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None of these sounds – or “phonemes” – require much energy or effort to be pronounced and so evoke natural and peaceful tones.Some examples are: autumn, melody, lullaby, velvet, luminous, tranquil, marigold, whisper, gossamer, caress.New and positive experiences thus bring new “love” for words with initially tricky consonants, such as esperanza, izquierda, agujetas and contraseña.
That knowledge helps build a phonemic and phonological foundation.
Secondly, 30% to 40% of all words in English have a related word in Spanish.
The first time we hear something new, a foreign sound or word – even an unknown word in our own languages – something in it may provoke delight or revulsion.
Often with familiar words, it’s almost impossible to simply look at one and separate it from its meaning.
When I teach pronunciation and intonation to Spanish beginners, I use the word “jeringuilla” as an example.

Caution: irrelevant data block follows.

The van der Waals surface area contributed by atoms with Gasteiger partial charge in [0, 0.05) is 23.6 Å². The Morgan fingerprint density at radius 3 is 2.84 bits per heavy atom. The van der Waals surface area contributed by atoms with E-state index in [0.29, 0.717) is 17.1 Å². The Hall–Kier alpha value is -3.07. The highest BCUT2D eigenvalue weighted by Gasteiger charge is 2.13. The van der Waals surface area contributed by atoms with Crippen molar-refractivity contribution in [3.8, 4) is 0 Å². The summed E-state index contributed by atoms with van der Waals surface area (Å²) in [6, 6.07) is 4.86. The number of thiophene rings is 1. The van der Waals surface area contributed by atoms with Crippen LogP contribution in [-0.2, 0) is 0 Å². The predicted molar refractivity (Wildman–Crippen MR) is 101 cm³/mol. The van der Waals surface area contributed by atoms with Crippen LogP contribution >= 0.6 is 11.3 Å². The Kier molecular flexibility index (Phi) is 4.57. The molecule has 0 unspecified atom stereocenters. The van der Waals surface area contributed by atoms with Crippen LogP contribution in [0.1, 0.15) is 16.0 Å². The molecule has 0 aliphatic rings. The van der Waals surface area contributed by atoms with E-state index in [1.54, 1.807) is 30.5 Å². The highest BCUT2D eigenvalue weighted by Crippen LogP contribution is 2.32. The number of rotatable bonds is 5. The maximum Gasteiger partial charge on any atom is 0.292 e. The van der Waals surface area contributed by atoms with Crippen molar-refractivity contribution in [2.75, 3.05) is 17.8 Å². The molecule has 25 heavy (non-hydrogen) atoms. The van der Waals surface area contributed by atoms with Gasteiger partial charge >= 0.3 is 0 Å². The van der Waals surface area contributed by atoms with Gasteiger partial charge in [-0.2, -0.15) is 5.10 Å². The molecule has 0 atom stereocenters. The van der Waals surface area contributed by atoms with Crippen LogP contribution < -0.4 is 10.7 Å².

It has all the makings of a word our brains love – syllables that flow, short vocalic sounds, /n/ and the strong Spanish /x/ which offers a worthy challenge for a native English speaker – but imagine their surprise when they learn it actually means “syringe”…This is particularly striking in the example of “desafortunadamente”. Desafortunadamente therefore has obvious negative connotations, but learners of a new language are more likely to experience disassociation with a word from its meaning, which rarely happens in your mother tongue.Speakers of a new language can therefore enjoy a word on its own merits, disregarding its connotations.When we hear a word, the way we perceive it will be influenced not only by denotation but also by connotation.Understandably, words associated with positive experiences will be perceived as pleasing.However, the way our experiences influence what words we like remains fluid throughout life.For the last 20 years or so, I have witnessed this with my Spanish beginner students.Carmen Álvarez-Mayo does not work for, consult, own shares in or receive funding from any company or organisation that would benefit from this article, and has disclosed no relevant affiliations beyond their academic appointment.When we listen to a foreign language, we may hear sounds which do not exist in our mother tongue, and may sound different from anything we have ever heard before.If we effectively “conquer” a word, it becomes a word we like to say and hear.Sounds that at the start of the course British students struggled with – /θ/, /x/, /ɲ/, the rolled /r/ and /ʧ/ – because they are scarce or do not exist in their mother tongue, became more popular by the end of the year.